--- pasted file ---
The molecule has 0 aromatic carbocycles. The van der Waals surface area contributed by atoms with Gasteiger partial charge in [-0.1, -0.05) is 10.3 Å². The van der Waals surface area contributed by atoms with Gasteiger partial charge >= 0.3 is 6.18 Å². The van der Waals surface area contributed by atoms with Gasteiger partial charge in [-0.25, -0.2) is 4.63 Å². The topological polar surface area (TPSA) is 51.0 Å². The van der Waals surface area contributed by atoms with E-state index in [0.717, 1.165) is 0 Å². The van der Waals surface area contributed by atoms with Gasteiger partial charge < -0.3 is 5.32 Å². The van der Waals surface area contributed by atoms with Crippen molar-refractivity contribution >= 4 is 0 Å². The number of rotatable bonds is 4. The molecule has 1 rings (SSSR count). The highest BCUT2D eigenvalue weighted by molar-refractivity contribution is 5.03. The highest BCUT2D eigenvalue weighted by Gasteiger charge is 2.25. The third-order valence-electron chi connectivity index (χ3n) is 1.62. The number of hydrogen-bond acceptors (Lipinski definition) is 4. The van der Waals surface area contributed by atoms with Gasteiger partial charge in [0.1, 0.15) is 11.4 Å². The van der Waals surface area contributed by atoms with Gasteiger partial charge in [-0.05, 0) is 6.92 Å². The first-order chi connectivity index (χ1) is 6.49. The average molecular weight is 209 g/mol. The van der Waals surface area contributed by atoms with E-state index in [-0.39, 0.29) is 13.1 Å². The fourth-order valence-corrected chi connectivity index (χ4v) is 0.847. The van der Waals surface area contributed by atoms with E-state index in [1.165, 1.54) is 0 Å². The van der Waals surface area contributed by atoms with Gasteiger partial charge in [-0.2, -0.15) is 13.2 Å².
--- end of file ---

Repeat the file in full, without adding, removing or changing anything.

The molecule has 0 aromatic carbocycles. The van der Waals surface area contributed by atoms with Gasteiger partial charge in [-0.1, -0.05) is 10.3 Å². The van der Waals surface area contributed by atoms with Gasteiger partial charge >= 0.3 is 6.18 Å². The van der Waals surface area contributed by atoms with Gasteiger partial charge in [-0.25, -0.2) is 4.63 Å². The topological polar surface area (TPSA) is 51.0 Å². The van der Waals surface area contributed by atoms with E-state index in [0.717, 1.165) is 0 Å². The van der Waals surface area contributed by atoms with Gasteiger partial charge < -0.3 is 5.32 Å². The van der Waals surface area contributed by atoms with Crippen molar-refractivity contribution >= 4 is 0 Å². The number of rotatable bonds is 4. The molecule has 1 rings (SSSR count). The highest BCUT2D eigenvalue weighted by molar-refractivity contribution is 5.03. The highest BCUT2D eigenvalue weighted by Gasteiger charge is 2.25. The third-order valence-electron chi connectivity index (χ3n) is 1.62. The number of hydrogen-bond acceptors (Lipinski definition) is 4. The van der Waals surface area contributed by atoms with Gasteiger partial charge in [0.1, 0.15) is 11.4 Å². The van der Waals surface area contributed by atoms with Gasteiger partial charge in [-0.05, 0) is 6.92 Å². The first-order chi connectivity index (χ1) is 6.49. The average molecular weight is 209 g/mol. The van der Waals surface area contributed by atoms with E-state index in [-0.39, 0.29) is 13.1 Å². The fourth-order valence-corrected chi connectivity index (χ4v) is 0.847. The van der Waals surface area contributed by atoms with E-state index in [1.165, 1.54) is 0 Å². The van der Waals surface area contributed by atoms with Gasteiger partial charge in [-0.2, -0.15) is 13.2 Å².